The elbow is formed by the junction of the humerus (upper arm bone), and radius and ulna (forearm bones). These three bones articulate to form the elbow joint, which is held and supported by muscles and strong ligaments called the lateral ligament (on the outer side) and ulnar collateral ligament (on the inner side). Injury to these ligaments cause elbow instability and dislocation of the joint. Ligament injuries of the elbow can often be missed by the non-upper limb surgeon. This can lead to chronic pain, clicking, weakness and feeling of instability around the elbow. Recurrent or chronic elbow instability is characterised by repeated looseness of the joint and feeling that it may move out of place. Other symptoms include catching, clicking or locking of the elbow. It may also be associated with a fracture of the elbow. Recurrent or chronic elbow instability may be caused by trauma, falling on an outstretched arm or repeated stress as seen in sports activities that involve overhead movement of the arm. Acute instability may also be associated with a fracture of the elbow.

Dr Bala would review your medical history, perform a detailed physical exam and order imaging studies (X-ray, Stress x-rays, Ultrasound or MRI or MR arthrogram scan) to diagnose recurrent elbow instability.

Non-surgical treatment with bracing, NSAIDs, activity modification and physiotherapy may be all that you need to manage your instability. However, it is common that the ligaments require surgery, such as repairs the ligament and stabilisation of the elbow fractures with pins or screws. In some cases, a radial head replacement (partial joint replacement) or reconstruction of the damaged ligament with a tissue graft is required.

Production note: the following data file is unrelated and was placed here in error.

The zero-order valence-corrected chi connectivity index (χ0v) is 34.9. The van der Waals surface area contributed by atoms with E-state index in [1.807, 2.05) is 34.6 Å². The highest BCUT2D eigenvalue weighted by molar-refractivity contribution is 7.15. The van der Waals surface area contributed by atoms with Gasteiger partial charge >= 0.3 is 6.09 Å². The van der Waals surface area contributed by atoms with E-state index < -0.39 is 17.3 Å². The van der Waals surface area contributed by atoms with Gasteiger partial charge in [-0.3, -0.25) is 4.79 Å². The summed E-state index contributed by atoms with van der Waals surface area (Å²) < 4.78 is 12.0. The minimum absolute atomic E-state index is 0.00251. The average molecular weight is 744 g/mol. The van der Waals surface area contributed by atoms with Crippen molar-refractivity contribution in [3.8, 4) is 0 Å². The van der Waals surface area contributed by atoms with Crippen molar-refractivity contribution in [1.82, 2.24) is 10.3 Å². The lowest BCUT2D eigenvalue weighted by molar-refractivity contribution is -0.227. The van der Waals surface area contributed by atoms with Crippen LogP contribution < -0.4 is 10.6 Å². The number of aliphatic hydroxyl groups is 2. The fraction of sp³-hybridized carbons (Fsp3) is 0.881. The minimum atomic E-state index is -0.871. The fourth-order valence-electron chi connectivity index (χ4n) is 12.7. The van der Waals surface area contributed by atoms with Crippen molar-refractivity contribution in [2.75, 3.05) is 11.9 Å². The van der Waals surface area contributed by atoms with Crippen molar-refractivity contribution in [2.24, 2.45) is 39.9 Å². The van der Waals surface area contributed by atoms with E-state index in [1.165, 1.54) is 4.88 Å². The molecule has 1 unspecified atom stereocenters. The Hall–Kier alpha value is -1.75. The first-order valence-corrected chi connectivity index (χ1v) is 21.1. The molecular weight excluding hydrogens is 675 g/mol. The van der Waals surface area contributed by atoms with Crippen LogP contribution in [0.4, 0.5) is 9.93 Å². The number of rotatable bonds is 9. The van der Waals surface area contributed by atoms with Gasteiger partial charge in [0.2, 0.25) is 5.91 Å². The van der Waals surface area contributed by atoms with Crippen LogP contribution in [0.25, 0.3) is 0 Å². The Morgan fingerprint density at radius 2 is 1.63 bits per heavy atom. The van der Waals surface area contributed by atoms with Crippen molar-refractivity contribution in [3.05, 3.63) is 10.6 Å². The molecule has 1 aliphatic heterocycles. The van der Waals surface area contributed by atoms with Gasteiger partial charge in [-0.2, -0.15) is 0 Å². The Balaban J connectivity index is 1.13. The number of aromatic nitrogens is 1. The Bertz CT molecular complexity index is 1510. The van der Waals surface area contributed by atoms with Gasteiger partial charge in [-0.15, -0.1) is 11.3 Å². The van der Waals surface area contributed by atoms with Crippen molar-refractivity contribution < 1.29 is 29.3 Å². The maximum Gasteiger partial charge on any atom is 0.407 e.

The most common ligament injured in the elbow is the Medial Collateral Ligament or MCL (also called the Ulnar Collateral ligament or UCL) which is on the inside of the elbow connecting the inner tip of the arm bone to inner forearm bone. The other common ligament injured is the Lateral Collateral Ligament or LCL (also called the Lateral Ulnar Collateral Ligament or LUCL). 

Dr Bala uses a tendon graft from the patients’ own forearm to reconstruct the UCL. This procedure is called the Tommy Jones operation. He uses the technique called the Docking technique where tunnels are drilled through both the inner aspect of the arm bones and the inner forearm bone at the anatomic site where the old ligament was and the new ligament is passed through these tunnels and secured onto itself with screws and strong suture material.  

In the event you may have a tattoo on the elbow Dr Bala is well versed in suturing tattoos back accurately with absorbable sutures.